Twin ram lambs. I have named them Thing1 and Thing2. They are typical boys. Thing 2 has already gotten himself stuck behind the tarp which acts as a roof for the shed, has gotten his leg stuck through the cattle panel that holds up the tarp that acts as a roof on the shed and continues to walk around until he runs into a wall, gate, leg or other immovable object. They are dry now and actively looking for the cafeteria. She didn’t have much when I checked to make sure her teats weren’t plugged, but I think she will let down once they start nursing. At least she is letting them try, unlike last time, when it took her 3 days to let Stewie nurse.
All in all it was a pretty good morning. Bruno stayed with them for awhile, watching from his chosen spot in the back of the shed, out of Madge’s way. Everytime a lamb wobbled by him, he gently reached out and licked it clean a little more, just like its mama does. Madge is happy. I called the boss in town and asked him to bring me home some oxytocin to help her pass the afterbirth if she needs it and an intra-uterine bolus to help prevent infection, since I had to intervene. He couldn't find any. She managed to clean on her own, so I used a teat infusion from my milk cow as a preventative antibiotic for the uterus. Hopefully, that will do.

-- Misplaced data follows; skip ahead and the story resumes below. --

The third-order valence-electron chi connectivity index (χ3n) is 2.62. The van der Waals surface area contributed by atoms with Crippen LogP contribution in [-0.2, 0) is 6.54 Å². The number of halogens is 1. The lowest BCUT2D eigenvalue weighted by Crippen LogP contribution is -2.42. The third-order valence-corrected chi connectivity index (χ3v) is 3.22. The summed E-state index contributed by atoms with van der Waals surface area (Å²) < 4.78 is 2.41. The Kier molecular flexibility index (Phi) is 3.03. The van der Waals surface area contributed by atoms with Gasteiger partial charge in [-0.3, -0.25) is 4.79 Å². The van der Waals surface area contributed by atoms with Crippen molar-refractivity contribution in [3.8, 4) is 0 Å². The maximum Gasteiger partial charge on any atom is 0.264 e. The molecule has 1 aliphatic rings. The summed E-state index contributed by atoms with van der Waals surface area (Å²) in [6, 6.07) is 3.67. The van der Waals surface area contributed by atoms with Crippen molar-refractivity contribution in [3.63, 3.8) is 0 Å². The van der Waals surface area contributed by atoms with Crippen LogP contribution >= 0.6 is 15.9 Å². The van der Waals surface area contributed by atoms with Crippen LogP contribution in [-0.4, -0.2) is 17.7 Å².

It always makes me smile to see the miracle of life happen right in front of me. What an amazing and creative God we have. The little guys are knuckled over because their tendons in the front are too short. I'll have to splint them today, meantime, they are doing GREAT!